Far-left Democrat gubernatorial candidate Stacey Abrams has made it clear to Georgia voters that she will raise their taxes as she pushes her radical agenda.
During her primary race, Abrams not only adopted some of the most extreme liberal positions of any Democratic gubernatorial candidate in Georgia’s history, but she supported repealing an estimated $330 million in tax cuts for the people of her state. In the state legislature, Abrams also voted against income tax reductions, against freezing property taxes, and against a state constitutional amendment to ban income tax hikes.
By supporting reckless tax increases and embracing far-left fringe policies to win over her party’s base voters, Abrams has shown she is too liberal for Georgia.
Abrams said she would push to reverse new tax cuts that would cut taxes on Georgians by an estimated $330 million over the next five years. “The hard- charging folks at the Peachpod political podcast caught up with Democrats Stacey Abrams and Stacey Evans on whether they would revisit a new law that cuts taxes on Georgians by an estimated $330 million over the next half-decade… Abrams, a former House minority leader, said she would push to reverse the cuts and funnel the extra cash instead into ‘real programs that would advance economic justice.’ Her top priority is expanding Georgia’s Medicaid program, which Republicans have resisted over fears of long-term costs.” (Source: Greg Bluestein, “On income tax cuts, Georgia Democrats are split,” The Atlanta Journal-Constitution, March 22, 2018)
Abrams voted against reducing the income tax for the State of Georgia. (Passed 154-18) (Source: House Bill No. 1244 – State Income Tax Reductions, House Vote #928, Georgia General Assembly, April 1, 2008)
Abrams voted “Nay” on a state constitutional amendment to prohibit income tax increases. (Passed 119-54) (Source: Senate Resolution No. 415 – Prohibits Increase in State Income Tax, House Vote #810, Georgia General Assembly, March 18, 2014)
In her run for governor, Abrams has led Georgia Democrats in a dramatic turn toward progressive policies and to the left. “Georgia Democrats took a dramatic turn toward progressive policies in last week’s votes, part of a broader realignment that will reshape November’s election by shifting the party’s philosophy away from decades of centrist appeals… The sharp tack to the left was headlined by Stacey Abrams, the Democratic nominee for governor, who maintained that trying to appeal to moderate GOP voters was a lost cause – and won a sweeping mandate from her party to refocus its attention on policies that will energize left-leaning Georgians.” (Source: Greg Bluestein and Tamar Hallerman, “Georgia Democrats test a more liberal comeback strategy,” The Atlanta Journal-Constitution, May 25, 2018)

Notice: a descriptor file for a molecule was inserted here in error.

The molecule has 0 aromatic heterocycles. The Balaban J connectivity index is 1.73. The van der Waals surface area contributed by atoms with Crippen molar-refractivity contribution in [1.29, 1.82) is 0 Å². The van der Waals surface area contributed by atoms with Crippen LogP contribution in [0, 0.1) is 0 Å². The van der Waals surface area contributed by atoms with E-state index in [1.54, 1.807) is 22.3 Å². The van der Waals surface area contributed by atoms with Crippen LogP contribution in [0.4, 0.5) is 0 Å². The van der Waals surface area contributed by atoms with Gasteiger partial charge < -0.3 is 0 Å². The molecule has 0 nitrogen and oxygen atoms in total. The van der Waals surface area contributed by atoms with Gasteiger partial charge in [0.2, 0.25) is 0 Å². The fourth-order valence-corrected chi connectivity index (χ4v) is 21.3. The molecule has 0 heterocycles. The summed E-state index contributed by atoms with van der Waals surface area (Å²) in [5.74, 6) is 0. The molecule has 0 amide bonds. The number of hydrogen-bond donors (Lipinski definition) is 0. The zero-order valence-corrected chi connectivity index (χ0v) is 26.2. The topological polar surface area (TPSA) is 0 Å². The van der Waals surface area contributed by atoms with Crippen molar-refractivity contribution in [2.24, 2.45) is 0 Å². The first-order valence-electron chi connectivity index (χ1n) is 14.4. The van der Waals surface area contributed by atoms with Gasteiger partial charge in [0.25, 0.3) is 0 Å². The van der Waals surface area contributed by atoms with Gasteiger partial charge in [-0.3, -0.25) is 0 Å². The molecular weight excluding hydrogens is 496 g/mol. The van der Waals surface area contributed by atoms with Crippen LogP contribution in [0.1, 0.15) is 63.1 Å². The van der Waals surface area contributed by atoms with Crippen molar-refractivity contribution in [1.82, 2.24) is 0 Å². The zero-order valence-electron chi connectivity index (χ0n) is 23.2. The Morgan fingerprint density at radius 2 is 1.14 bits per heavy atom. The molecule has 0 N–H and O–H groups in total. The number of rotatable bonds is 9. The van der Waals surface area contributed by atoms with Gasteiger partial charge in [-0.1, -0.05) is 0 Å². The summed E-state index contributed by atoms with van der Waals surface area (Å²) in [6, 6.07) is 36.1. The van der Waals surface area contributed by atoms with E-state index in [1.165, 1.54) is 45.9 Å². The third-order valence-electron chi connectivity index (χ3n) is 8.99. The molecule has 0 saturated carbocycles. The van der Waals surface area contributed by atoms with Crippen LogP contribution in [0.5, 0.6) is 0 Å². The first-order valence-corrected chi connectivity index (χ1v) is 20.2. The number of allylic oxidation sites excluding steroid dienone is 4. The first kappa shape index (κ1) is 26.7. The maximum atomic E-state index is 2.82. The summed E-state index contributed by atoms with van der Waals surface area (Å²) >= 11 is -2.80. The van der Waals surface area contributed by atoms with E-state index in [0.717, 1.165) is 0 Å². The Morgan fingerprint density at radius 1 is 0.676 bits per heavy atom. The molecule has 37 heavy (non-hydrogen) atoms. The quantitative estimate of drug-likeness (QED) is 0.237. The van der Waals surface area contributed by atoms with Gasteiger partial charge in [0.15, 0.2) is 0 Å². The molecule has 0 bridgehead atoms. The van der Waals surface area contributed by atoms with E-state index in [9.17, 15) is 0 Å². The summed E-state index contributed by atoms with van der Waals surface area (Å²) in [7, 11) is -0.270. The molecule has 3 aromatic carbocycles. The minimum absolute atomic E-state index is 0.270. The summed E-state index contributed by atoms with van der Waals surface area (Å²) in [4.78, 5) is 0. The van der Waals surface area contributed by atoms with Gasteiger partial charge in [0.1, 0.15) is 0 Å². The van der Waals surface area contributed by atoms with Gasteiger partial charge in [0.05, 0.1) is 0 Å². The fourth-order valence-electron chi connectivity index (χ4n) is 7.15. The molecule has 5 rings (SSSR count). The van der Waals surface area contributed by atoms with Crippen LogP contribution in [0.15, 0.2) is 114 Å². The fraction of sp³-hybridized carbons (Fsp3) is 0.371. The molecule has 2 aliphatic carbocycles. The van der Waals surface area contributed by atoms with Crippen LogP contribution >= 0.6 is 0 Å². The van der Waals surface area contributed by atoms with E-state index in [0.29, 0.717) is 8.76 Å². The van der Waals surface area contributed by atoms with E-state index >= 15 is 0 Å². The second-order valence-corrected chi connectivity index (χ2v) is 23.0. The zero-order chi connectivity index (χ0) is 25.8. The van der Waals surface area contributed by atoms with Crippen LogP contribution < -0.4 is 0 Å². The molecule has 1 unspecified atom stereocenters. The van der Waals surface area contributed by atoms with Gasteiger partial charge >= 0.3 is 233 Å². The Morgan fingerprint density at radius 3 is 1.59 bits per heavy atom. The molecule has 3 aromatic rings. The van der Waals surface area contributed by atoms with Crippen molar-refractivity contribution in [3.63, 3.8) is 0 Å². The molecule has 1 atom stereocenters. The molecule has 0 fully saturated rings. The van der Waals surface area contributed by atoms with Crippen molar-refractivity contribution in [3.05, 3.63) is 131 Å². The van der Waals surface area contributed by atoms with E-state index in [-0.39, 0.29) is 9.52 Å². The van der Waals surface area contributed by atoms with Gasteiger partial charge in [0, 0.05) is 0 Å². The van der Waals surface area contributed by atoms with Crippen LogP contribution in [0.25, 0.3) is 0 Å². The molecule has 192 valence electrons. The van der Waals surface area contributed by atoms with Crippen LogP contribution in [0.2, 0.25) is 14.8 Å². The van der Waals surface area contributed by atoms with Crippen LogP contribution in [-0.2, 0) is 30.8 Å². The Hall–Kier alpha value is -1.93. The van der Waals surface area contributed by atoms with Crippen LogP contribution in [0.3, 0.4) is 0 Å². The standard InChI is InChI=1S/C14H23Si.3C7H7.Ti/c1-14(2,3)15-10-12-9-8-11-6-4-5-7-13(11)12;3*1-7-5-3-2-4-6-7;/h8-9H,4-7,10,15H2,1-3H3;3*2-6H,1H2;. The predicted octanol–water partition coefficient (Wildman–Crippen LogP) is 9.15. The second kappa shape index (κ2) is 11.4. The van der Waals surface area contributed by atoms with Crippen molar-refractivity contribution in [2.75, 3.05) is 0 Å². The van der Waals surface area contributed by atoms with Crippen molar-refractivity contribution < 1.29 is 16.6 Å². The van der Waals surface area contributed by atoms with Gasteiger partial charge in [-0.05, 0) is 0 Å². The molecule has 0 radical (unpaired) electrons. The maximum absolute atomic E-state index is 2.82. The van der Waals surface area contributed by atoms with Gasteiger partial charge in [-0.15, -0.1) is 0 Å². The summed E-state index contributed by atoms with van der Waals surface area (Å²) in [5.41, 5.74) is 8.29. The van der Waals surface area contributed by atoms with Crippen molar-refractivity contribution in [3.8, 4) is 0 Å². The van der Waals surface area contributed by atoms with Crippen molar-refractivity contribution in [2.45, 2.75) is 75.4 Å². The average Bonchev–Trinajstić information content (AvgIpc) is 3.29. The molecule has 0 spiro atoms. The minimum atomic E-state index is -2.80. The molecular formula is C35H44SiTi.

National Journal: “Abrams is adopting among the most liberal positions … for any Democratic gubernatorial candidate in her state’s history.”: “Lamb won his election because he was able to reassure enough culturally conservative voters that he wasn’t a wide-eyed acolyte of House Speaker Nancy Pelosi. A Marine Corps veteran, he opposed additional gun-control measures (even in the wake of the Parkland school shooting), backed fracking, and bragged about bringing drug dealers to justice on the campaign trail. By contrast, Abrams is adopting among the most liberal positions on gun control and criminal-justice reform for any Democratic gubernatorial candidate in her state’s history.” (Source: Josh Kraushaar, “Democrats Caught in a Culture-War Trap,” National Journal, May 29, 2018)
The Atlanta Journal-Constitution: “No matter who wins Tuesday’s primary between Stacey Abrams and Stacey Evans, it will mark the first time in decades the top Democratic candidate in Georgia has raced to the party’s left flank.”: “No matter who wins Tuesday’s primary between Stacey Abrams and Stacey Evans, it will mark the first time in decades the top Democratic candidate in Georgia has raced to the party’s left flank.” (Source: Greg Bluestein, “DNC to hold July ‘IWillVote’ fundraiser in Atlanta,” The Atlanta Journal-Constitution, May 16, 2018)